Imagine this scenario. You were following the law in Illinois and bought car insurance. You had the misfortune of being involved in a car accident in Illinois and the other driver had no insurance. You still have options. Illinois law requires uninsured motorist coverage, or UM coverage. (625 ILCS 5/7-203). This means that even in cases where the at-fault driver had no insurance, the law is meant to place the policy holder in substantially the same position he or she would have been in if the wrongful driver carried minimum liability coverage.
In Illinois, the minimum liability coverage for an auto policy required as of the date of this blog-entry is $20,000 for one injured person per accident, up to $40,000 for two or more injured people per accident, and $15,000 for property damage. This type of coverage is often referred to as 20/40/15. This is also the minimum UM coverage required by law in Illinois. UM coverage will normally match the amount of liability coverage. So, if a policyholders liability coverage is over 20/40, his or her UM coverage will match the liability coverage, unless the policy holder rejects the additional coverage in writing. In addition, the “insurance company providing the coverage must provide applicants with a brief description of the coverage and advise them of their right to reject the coverage in excess of the limits.” (215 ILCS 5/143a-2). In other words, where a car insurance policy holder has liability coverage over the minimum, his or her UM coverage will match those limits unless after being advised by the insurance company the policyholder rejects the additional coverage.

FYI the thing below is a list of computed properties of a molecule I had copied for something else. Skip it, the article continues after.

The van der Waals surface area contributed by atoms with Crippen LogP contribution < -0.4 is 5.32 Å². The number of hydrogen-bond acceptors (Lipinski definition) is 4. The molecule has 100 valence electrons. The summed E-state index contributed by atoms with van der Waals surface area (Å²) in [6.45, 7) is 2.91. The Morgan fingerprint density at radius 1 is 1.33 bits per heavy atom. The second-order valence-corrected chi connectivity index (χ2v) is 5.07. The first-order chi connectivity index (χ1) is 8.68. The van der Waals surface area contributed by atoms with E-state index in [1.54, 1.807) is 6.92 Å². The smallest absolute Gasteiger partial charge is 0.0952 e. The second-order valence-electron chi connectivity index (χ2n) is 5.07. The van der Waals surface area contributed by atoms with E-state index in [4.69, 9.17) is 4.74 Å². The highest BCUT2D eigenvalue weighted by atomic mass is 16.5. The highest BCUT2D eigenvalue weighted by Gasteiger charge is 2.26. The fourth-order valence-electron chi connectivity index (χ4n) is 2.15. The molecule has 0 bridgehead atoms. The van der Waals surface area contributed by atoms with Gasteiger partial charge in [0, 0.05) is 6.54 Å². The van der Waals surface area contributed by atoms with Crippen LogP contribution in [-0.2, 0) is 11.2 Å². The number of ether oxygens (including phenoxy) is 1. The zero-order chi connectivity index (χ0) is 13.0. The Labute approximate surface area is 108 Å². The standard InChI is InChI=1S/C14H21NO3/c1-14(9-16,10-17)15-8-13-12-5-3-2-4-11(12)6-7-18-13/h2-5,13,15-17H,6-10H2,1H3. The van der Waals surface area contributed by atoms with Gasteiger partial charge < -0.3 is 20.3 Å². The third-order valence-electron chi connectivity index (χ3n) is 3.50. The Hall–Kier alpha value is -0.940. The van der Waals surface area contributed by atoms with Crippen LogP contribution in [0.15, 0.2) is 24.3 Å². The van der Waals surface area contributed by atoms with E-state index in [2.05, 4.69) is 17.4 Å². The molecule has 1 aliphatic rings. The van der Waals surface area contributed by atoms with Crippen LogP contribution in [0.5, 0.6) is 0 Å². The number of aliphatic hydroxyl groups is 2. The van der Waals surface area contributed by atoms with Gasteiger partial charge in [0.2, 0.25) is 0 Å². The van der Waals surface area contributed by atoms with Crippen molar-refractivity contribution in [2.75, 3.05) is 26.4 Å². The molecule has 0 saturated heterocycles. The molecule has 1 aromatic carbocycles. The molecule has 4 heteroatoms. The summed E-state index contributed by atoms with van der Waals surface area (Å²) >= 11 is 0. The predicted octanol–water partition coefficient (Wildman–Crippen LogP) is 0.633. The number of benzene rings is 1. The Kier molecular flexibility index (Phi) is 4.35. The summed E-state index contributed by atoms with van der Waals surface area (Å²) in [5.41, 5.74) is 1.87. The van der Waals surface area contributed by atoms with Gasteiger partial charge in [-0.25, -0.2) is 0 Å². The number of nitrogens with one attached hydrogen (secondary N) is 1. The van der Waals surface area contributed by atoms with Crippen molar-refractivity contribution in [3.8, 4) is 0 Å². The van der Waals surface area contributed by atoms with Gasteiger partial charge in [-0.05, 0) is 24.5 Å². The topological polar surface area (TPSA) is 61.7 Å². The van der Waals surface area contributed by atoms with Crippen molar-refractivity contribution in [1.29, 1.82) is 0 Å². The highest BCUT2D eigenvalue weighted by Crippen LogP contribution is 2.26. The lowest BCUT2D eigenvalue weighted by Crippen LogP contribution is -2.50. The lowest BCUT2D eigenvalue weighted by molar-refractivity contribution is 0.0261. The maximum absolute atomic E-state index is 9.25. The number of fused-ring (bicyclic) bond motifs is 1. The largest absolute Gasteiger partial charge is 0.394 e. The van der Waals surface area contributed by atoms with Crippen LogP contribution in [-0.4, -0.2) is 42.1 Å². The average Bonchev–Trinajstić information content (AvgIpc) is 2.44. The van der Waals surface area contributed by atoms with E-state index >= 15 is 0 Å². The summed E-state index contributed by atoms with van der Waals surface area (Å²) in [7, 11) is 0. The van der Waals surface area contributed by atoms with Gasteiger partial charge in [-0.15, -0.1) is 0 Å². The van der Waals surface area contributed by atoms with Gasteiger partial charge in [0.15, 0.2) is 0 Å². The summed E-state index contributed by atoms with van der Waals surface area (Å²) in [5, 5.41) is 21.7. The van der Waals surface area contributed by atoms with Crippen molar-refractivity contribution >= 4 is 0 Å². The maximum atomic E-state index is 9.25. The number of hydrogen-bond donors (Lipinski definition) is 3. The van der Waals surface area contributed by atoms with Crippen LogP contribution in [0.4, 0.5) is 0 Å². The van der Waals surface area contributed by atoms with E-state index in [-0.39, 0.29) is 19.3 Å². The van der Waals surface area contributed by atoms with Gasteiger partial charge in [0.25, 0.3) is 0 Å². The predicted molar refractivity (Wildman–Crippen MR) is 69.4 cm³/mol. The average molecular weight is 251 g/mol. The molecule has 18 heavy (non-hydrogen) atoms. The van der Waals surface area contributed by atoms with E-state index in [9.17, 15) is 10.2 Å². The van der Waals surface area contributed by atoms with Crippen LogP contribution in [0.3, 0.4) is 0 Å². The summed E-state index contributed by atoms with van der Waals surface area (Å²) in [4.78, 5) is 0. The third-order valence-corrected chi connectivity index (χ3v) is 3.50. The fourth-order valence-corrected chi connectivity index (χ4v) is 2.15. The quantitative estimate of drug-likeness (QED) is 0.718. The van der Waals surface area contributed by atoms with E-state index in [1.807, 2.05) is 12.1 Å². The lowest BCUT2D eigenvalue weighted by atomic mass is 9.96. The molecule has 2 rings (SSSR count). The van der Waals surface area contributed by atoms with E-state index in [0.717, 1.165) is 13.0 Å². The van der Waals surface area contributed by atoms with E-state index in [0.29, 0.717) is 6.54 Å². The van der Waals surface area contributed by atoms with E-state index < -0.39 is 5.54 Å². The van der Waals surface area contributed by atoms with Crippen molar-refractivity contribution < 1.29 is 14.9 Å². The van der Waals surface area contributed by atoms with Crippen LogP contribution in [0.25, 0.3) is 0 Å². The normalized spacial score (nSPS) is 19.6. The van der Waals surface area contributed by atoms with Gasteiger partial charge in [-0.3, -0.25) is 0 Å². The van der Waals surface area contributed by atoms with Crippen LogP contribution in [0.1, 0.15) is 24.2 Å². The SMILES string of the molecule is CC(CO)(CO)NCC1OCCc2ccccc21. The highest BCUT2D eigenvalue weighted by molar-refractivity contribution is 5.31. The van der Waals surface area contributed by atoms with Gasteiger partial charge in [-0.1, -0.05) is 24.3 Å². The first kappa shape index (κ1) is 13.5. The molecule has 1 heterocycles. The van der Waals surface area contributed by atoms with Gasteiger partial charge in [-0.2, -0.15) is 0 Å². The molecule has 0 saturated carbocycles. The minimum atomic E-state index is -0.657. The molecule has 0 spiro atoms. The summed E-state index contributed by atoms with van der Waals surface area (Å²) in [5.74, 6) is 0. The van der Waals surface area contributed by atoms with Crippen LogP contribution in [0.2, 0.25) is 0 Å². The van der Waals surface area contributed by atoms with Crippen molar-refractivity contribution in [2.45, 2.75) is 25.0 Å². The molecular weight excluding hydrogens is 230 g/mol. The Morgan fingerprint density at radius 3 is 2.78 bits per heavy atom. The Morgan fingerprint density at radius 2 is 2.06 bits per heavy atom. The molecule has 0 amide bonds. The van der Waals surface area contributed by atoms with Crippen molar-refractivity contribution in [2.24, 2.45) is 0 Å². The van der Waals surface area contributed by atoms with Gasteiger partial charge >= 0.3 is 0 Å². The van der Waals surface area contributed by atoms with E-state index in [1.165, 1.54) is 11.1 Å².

Another possibility is that the wrongful driver did have insurance at the time of the accident, but it wasn’t enough. In that case you may have an under-insured motorist claim or a UIM claim. If an accident victim’s claim is greater than the liability coverage of the at-fault driver, the injured person may be able to recover the difference between his or her claim and the wrongful driver’s policy limits through a UIM claim.
These policies generally also apply to your spouse, family members living with you and passengers injured in a car covered by the policy. It can also apply to hit and run cases, and cases where a pedestrian or bike rider is hit by an uninsured or under-insured driver.
The Klest Injury Law Firm has been helping people in Chicago who have been injured in motor vehicle accidents through no fault of their own for nearly 30 years. If you or someone you know have been injured in an auto accident and you have questions about an uninsured or under-insured motorist claim cal 866-264-7639, or click here, for a free consultation with an experienced attorney from Klest Injury Law Firm.
© Joseph G. Klest, 2012.